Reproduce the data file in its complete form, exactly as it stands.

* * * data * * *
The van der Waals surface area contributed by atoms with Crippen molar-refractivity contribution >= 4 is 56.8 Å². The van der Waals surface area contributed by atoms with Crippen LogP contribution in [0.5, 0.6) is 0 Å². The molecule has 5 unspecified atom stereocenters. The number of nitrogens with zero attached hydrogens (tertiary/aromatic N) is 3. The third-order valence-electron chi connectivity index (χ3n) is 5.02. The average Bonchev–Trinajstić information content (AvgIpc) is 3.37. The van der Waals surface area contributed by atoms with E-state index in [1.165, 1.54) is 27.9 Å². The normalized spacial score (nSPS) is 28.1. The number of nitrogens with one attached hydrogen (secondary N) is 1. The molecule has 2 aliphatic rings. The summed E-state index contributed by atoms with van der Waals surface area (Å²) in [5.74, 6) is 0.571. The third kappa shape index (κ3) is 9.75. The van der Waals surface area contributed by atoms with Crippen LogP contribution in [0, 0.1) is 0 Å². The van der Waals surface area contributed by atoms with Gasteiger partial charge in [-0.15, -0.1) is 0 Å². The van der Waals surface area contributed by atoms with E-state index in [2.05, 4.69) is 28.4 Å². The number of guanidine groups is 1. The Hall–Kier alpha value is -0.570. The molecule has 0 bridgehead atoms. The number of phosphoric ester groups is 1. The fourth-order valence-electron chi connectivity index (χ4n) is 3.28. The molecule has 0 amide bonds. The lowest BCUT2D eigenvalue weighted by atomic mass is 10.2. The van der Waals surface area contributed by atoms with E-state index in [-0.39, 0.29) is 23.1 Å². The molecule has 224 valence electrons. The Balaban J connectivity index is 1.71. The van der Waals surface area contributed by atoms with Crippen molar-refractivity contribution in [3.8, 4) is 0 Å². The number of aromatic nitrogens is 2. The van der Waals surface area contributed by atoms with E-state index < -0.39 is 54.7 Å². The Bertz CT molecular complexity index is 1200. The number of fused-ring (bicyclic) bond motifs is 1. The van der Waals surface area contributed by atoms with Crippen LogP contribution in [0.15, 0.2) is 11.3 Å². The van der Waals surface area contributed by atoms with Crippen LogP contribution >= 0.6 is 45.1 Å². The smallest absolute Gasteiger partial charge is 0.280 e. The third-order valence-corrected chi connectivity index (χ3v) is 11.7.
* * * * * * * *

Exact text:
The van der Waals surface area contributed by atoms with Crippen molar-refractivity contribution >= 4 is 56.8 Å². The van der Waals surface area contributed by atoms with Crippen LogP contribution in [0.5, 0.6) is 0 Å². The molecule has 5 unspecified atom stereocenters. The number of nitrogens with zero attached hydrogens (tertiary/aromatic N) is 3. The third-order valence-electron chi connectivity index (χ3n) is 5.02. The average Bonchev–Trinajstić information content (AvgIpc) is 3.37. The van der Waals surface area contributed by atoms with E-state index in [1.165, 1.54) is 27.9 Å². The normalized spacial score (nSPS) is 28.1. The number of nitrogens with one attached hydrogen (secondary N) is 1. The molecule has 2 aliphatic rings. The summed E-state index contributed by atoms with van der Waals surface area (Å²) in [5.74, 6) is 0.571. The third kappa shape index (κ3) is 9.75. The van der Waals surface area contributed by atoms with Crippen LogP contribution in [0, 0.1) is 0 Å². The van der Waals surface area contributed by atoms with Gasteiger partial charge in [-0.15, -0.1) is 0 Å². The van der Waals surface area contributed by atoms with E-state index in [2.05, 4.69) is 28.4 Å². The number of guanidine groups is 1. The Hall–Kier alpha value is -0.570. The molecule has 0 bridgehead atoms. The number of phosphoric ester groups is 1. The fourth-order valence-electron chi connectivity index (χ4n) is 3.28. The molecule has 0 amide bonds. The lowest BCUT2D eigenvalue weighted by atomic mass is 10.2. The van der Waals surface area contributed by atoms with E-state index in [-0.39, 0.29) is 23.1 Å². The molecule has 224 valence electrons. The Balaban J connectivity index is 1.71. The van der Waals surface area contributed by atoms with Crippen molar-refractivity contribution in [3.8, 4) is 0 Å². The number of aromatic nitrogens is 2. The van der Waals surface area contributed by atoms with E-state index < -0.39 is 54.7 Å². The Bertz CT molecular complexity index is 1200. The number of fused-ring (bicyclic) bond motifs is 1. The van der Waals surface area contributed by atoms with Crippen LogP contribution in [0.15, 0.2) is 11.3 Å². The van der Waals surface area contributed by atoms with Crippen LogP contribution >= 0.6 is 45.1 Å². The smallest absolute Gasteiger partial charge is 0.280 e. The third-order valence-corrected chi connectivity index (χ3v) is 11.7.